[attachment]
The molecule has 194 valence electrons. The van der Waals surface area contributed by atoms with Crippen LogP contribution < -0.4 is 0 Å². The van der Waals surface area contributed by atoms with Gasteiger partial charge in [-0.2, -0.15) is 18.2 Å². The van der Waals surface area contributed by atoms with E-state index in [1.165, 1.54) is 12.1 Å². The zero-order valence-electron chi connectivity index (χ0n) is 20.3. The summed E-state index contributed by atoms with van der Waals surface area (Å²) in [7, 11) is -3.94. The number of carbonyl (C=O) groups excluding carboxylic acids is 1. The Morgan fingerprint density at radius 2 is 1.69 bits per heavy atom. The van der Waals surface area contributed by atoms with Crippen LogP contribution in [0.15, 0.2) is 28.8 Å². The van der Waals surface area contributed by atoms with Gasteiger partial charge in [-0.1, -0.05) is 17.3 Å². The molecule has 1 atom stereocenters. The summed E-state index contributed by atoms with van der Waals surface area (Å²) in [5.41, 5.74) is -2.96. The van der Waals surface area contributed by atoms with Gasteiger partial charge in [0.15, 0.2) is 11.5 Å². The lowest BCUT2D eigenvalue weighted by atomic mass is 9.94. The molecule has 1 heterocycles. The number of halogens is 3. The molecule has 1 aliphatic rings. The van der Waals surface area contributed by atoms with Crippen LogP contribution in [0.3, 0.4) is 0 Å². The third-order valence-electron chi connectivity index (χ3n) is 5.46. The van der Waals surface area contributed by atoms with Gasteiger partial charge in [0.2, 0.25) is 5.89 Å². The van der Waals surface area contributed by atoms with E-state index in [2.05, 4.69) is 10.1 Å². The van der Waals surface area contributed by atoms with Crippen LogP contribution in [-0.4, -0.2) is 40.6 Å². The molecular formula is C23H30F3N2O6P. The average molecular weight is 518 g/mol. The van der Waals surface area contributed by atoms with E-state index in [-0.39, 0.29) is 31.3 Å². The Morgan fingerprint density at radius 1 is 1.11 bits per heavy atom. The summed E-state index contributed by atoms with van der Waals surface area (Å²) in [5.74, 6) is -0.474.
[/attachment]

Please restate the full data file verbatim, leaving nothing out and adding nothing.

The molecule has 194 valence electrons. The van der Waals surface area contributed by atoms with Crippen LogP contribution < -0.4 is 0 Å². The van der Waals surface area contributed by atoms with Gasteiger partial charge in [-0.2, -0.15) is 18.2 Å². The van der Waals surface area contributed by atoms with E-state index in [1.165, 1.54) is 12.1 Å². The zero-order valence-electron chi connectivity index (χ0n) is 20.3. The summed E-state index contributed by atoms with van der Waals surface area (Å²) in [7, 11) is -3.94. The number of carbonyl (C=O) groups excluding carboxylic acids is 1. The Morgan fingerprint density at radius 2 is 1.69 bits per heavy atom. The van der Waals surface area contributed by atoms with Crippen LogP contribution in [0.15, 0.2) is 28.8 Å². The van der Waals surface area contributed by atoms with Gasteiger partial charge in [-0.1, -0.05) is 17.3 Å². The molecule has 1 atom stereocenters. The summed E-state index contributed by atoms with van der Waals surface area (Å²) in [5.41, 5.74) is -2.96. The van der Waals surface area contributed by atoms with Gasteiger partial charge in [0.15, 0.2) is 11.5 Å². The lowest BCUT2D eigenvalue weighted by atomic mass is 9.94. The molecule has 1 heterocycles. The number of halogens is 3. The molecule has 1 aliphatic rings. The van der Waals surface area contributed by atoms with Crippen LogP contribution in [0.3, 0.4) is 0 Å². The third-order valence-electron chi connectivity index (χ3n) is 5.46. The van der Waals surface area contributed by atoms with Gasteiger partial charge in [0.2, 0.25) is 5.89 Å². The van der Waals surface area contributed by atoms with E-state index in [2.05, 4.69) is 10.1 Å². The van der Waals surface area contributed by atoms with Crippen LogP contribution in [-0.4, -0.2) is 40.6 Å². The molecular formula is C23H30F3N2O6P. The average molecular weight is 518 g/mol. The van der Waals surface area contributed by atoms with E-state index in [-0.39, 0.29) is 31.3 Å². The Morgan fingerprint density at radius 1 is 1.11 bits per heavy atom. The summed E-state index contributed by atoms with van der Waals surface area (Å²) in [5.74, 6) is -0.474.